Muscles that are getting weaker during sitting:
Muscles that are getting tighter while sitting:
- Low Back Muscles (Extensors)
- Hip Flexors
Combating these issues can seem like a daunting task based the complexity of the issue, however, we offer 4 quick tips that you can implement into your daily routine.
Easy Tip 1: Abdominal Bracing:
Having a strong and stable core is one of the best strategies that people can use to avoid lower back injuries. Abdominal bracing is a strategy that can help with this. Using an Abdominal bracing technique is important in strengthening your lower back and core musculature.
The reason why having a good muscular brace is important is because having a strong core and back musculature helps take pressure off the spine. It also helps with preventing instability in the spine. Abdominal bracing is a great, low-impact exercise that targets and strengthens your lower back and involves very little strain.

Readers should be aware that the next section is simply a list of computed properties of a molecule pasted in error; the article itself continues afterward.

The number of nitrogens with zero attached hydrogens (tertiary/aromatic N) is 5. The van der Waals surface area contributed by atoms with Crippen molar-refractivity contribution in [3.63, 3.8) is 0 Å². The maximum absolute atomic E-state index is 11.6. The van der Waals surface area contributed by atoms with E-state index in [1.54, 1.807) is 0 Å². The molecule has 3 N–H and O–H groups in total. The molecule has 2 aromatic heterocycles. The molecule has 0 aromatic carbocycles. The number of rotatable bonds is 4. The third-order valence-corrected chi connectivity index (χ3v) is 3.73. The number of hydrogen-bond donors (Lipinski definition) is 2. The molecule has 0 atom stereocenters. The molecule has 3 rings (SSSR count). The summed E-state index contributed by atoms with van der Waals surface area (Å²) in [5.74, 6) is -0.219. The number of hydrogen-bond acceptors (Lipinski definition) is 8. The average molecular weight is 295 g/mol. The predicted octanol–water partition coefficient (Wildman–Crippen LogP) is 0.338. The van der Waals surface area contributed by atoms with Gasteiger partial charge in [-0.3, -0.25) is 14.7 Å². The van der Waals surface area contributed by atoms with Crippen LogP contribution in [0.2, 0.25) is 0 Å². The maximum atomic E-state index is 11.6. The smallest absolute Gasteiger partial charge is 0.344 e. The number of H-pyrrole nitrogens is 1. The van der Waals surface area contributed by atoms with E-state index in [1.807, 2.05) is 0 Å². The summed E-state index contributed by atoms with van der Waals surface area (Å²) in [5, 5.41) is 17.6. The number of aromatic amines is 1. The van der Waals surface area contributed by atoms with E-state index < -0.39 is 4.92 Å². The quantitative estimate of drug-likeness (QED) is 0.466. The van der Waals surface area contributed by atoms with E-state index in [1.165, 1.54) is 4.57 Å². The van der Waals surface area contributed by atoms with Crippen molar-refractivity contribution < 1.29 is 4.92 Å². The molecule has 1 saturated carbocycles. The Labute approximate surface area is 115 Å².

Having a strong muscular brace is much like a canister for tennis balls. Without the canister the tennis balls would be unstable. If you remove the muscular brace. you will remove the stability of the spine, much like the tennis balls.
These next two tips will give some key insights into how people can put their bodies in the right positions. Doing this will limit putting excessive stresses on the spine and the body for long periods of time. Incorporating the power zone and sternum up, will help people do just that.
Easy Tip 2: Keep things within the power zone
What is the power zone?
The power zone is keeping objects of any weight at a level or distance that is within our strength. When we get outside of that zone, that is when we compromise our shoulders, back, lower back. This area lies in the area below the shoulders, above the waist, and 18 inches in front of you, in that zone.